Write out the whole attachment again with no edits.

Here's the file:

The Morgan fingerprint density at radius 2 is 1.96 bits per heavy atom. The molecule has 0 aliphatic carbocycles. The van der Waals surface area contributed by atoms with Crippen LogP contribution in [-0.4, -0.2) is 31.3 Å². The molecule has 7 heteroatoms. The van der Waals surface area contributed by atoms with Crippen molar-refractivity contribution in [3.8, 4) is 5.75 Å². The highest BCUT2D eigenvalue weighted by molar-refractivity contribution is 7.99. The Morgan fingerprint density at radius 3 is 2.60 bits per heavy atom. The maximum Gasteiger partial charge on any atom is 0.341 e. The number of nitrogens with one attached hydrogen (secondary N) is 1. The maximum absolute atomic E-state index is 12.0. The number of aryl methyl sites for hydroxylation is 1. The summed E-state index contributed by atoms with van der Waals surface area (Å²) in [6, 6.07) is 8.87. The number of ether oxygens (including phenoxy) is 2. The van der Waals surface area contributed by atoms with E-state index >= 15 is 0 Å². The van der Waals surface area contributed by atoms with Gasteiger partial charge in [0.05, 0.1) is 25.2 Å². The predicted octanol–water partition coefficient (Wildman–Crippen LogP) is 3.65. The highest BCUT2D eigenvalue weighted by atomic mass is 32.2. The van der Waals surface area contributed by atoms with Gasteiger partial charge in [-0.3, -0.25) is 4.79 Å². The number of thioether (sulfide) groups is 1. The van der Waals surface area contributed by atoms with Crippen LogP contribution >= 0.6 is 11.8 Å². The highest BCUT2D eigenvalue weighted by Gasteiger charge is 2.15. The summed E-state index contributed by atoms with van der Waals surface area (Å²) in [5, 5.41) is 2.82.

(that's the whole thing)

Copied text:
The Morgan fingerprint density at radius 2 is 1.96 bits per heavy atom. The molecule has 0 aliphatic carbocycles. The van der Waals surface area contributed by atoms with Crippen LogP contribution in [-0.4, -0.2) is 31.3 Å². The molecule has 7 heteroatoms. The van der Waals surface area contributed by atoms with Crippen molar-refractivity contribution in [3.8, 4) is 5.75 Å². The highest BCUT2D eigenvalue weighted by molar-refractivity contribution is 7.99. The Morgan fingerprint density at radius 3 is 2.60 bits per heavy atom. The maximum Gasteiger partial charge on any atom is 0.341 e. The number of nitrogens with one attached hydrogen (secondary N) is 1. The maximum absolute atomic E-state index is 12.0. The number of aryl methyl sites for hydroxylation is 1. The summed E-state index contributed by atoms with van der Waals surface area (Å²) in [6, 6.07) is 8.87. The number of ether oxygens (including phenoxy) is 2. The van der Waals surface area contributed by atoms with E-state index >= 15 is 0 Å². The van der Waals surface area contributed by atoms with Gasteiger partial charge in [0.05, 0.1) is 25.2 Å². The predicted octanol–water partition coefficient (Wildman–Crippen LogP) is 3.65. The highest BCUT2D eigenvalue weighted by atomic mass is 32.2. The van der Waals surface area contributed by atoms with Gasteiger partial charge in [-0.3, -0.25) is 4.79 Å². The number of thioether (sulfide) groups is 1. The van der Waals surface area contributed by atoms with Crippen LogP contribution >= 0.6 is 11.8 Å². The highest BCUT2D eigenvalue weighted by Gasteiger charge is 2.15. The summed E-state index contributed by atoms with van der Waals surface area (Å²) in [5, 5.41) is 2.82.